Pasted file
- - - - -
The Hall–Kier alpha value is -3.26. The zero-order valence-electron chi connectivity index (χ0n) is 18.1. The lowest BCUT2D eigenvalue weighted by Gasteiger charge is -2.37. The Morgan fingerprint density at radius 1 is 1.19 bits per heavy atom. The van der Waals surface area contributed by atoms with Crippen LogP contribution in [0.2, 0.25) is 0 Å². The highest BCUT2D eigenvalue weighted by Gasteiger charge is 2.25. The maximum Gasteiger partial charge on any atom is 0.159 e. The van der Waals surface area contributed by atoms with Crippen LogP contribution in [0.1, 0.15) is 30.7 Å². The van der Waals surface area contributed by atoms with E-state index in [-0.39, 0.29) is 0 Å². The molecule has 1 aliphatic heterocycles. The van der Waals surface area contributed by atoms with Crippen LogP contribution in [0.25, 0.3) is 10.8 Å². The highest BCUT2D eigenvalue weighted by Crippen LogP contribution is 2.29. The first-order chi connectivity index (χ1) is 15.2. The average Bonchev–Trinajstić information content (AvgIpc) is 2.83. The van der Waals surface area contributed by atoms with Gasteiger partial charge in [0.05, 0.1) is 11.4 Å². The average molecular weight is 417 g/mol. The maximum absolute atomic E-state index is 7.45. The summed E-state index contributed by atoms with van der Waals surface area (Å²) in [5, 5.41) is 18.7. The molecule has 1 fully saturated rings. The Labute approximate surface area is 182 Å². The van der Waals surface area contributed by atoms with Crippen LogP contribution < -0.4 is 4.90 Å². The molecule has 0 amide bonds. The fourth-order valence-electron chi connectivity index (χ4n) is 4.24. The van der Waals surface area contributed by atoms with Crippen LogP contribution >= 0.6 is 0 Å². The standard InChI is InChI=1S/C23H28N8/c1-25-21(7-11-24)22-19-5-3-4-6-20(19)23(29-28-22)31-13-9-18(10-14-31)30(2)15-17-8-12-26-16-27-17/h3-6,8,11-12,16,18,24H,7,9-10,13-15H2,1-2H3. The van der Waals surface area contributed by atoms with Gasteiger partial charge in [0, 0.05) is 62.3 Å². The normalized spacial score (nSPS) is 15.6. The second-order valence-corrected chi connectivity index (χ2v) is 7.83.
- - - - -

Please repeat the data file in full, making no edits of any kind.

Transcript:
The Hall–Kier alpha value is -3.26. The zero-order valence-electron chi connectivity index (χ0n) is 18.1. The lowest BCUT2D eigenvalue weighted by Gasteiger charge is -2.37. The Morgan fingerprint density at radius 1 is 1.19 bits per heavy atom. The van der Waals surface area contributed by atoms with Crippen LogP contribution in [0.2, 0.25) is 0 Å². The highest BCUT2D eigenvalue weighted by Gasteiger charge is 2.25. The maximum Gasteiger partial charge on any atom is 0.159 e. The van der Waals surface area contributed by atoms with Crippen LogP contribution in [0.1, 0.15) is 30.7 Å². The van der Waals surface area contributed by atoms with E-state index in [-0.39, 0.29) is 0 Å². The molecule has 1 aliphatic heterocycles. The van der Waals surface area contributed by atoms with Crippen LogP contribution in [0.25, 0.3) is 10.8 Å². The highest BCUT2D eigenvalue weighted by Crippen LogP contribution is 2.29. The first-order chi connectivity index (χ1) is 15.2. The average Bonchev–Trinajstić information content (AvgIpc) is 2.83. The van der Waals surface area contributed by atoms with Gasteiger partial charge in [0.05, 0.1) is 11.4 Å². The average molecular weight is 417 g/mol. The maximum absolute atomic E-state index is 7.45. The summed E-state index contributed by atoms with van der Waals surface area (Å²) in [5, 5.41) is 18.7. The molecule has 1 fully saturated rings. The Labute approximate surface area is 182 Å². The van der Waals surface area contributed by atoms with Crippen LogP contribution < -0.4 is 4.90 Å². The molecule has 0 amide bonds. The fourth-order valence-electron chi connectivity index (χ4n) is 4.24. The van der Waals surface area contributed by atoms with Crippen LogP contribution >= 0.6 is 0 Å². The standard InChI is InChI=1S/C23H28N8/c1-25-21(7-11-24)22-19-5-3-4-6-20(19)23(29-28-22)31-13-9-18(10-14-31)30(2)15-17-8-12-26-16-27-17/h3-6,8,11-12,16,18,24H,7,9-10,13-15H2,1-2H3. The van der Waals surface area contributed by atoms with Gasteiger partial charge in [0, 0.05) is 62.3 Å². The normalized spacial score (nSPS) is 15.6. The second-order valence-corrected chi connectivity index (χ2v) is 7.83.